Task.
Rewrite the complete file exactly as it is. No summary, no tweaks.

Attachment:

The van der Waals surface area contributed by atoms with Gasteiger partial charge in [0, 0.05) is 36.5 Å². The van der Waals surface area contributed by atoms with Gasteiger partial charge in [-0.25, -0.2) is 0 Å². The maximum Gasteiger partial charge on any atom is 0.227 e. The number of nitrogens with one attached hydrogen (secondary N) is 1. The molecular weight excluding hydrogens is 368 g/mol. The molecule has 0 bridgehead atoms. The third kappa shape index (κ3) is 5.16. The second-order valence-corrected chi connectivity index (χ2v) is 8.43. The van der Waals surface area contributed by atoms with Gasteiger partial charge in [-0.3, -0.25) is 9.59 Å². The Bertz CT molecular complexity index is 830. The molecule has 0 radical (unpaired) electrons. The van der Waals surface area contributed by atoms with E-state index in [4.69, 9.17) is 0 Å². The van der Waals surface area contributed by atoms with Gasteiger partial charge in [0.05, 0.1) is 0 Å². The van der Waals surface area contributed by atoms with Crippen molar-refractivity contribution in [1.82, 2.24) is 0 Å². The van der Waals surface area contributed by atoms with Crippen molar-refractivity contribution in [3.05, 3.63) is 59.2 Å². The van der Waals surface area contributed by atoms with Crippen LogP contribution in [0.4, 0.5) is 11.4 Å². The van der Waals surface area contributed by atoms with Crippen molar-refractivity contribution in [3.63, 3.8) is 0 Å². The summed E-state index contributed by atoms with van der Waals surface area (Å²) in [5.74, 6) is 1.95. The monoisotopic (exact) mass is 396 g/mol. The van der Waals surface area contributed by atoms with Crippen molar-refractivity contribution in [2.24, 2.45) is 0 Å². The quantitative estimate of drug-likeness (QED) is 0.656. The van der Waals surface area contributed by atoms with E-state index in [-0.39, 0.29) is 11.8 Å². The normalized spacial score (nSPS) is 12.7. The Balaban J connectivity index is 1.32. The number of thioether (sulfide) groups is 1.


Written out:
The van der Waals surface area contributed by atoms with Gasteiger partial charge in [0, 0.05) is 36.5 Å². The van der Waals surface area contributed by atoms with Gasteiger partial charge in [-0.25, -0.2) is 0 Å². The maximum Gasteiger partial charge on any atom is 0.227 e. The number of nitrogens with one attached hydrogen (secondary N) is 1. The molecular weight excluding hydrogens is 368 g/mol. The molecule has 0 bridgehead atoms. The third kappa shape index (κ3) is 5.16. The second-order valence-corrected chi connectivity index (χ2v) is 8.43. The van der Waals surface area contributed by atoms with Gasteiger partial charge in [-0.3, -0.25) is 9.59 Å². The Bertz CT molecular complexity index is 830. The molecule has 0 radical (unpaired) electrons. The van der Waals surface area contributed by atoms with E-state index in [4.69, 9.17) is 0 Å². The van der Waals surface area contributed by atoms with Gasteiger partial charge in [0.05, 0.1) is 0 Å². The van der Waals surface area contributed by atoms with Crippen molar-refractivity contribution in [1.82, 2.24) is 0 Å². The van der Waals surface area contributed by atoms with Crippen molar-refractivity contribution in [3.05, 3.63) is 59.2 Å². The van der Waals surface area contributed by atoms with Crippen LogP contribution in [0.4, 0.5) is 11.4 Å². The van der Waals surface area contributed by atoms with Crippen molar-refractivity contribution in [3.63, 3.8) is 0 Å². The summed E-state index contributed by atoms with van der Waals surface area (Å²) in [5.74, 6) is 1.95. The monoisotopic (exact) mass is 396 g/mol. The van der Waals surface area contributed by atoms with Crippen molar-refractivity contribution in [2.24, 2.45) is 0 Å². The quantitative estimate of drug-likeness (QED) is 0.656. The van der Waals surface area contributed by atoms with E-state index in [-0.39, 0.29) is 11.8 Å². The normalized spacial score (nSPS) is 12.7. The Balaban J connectivity index is 1.32. The number of thioether (sulfide) groups is 1.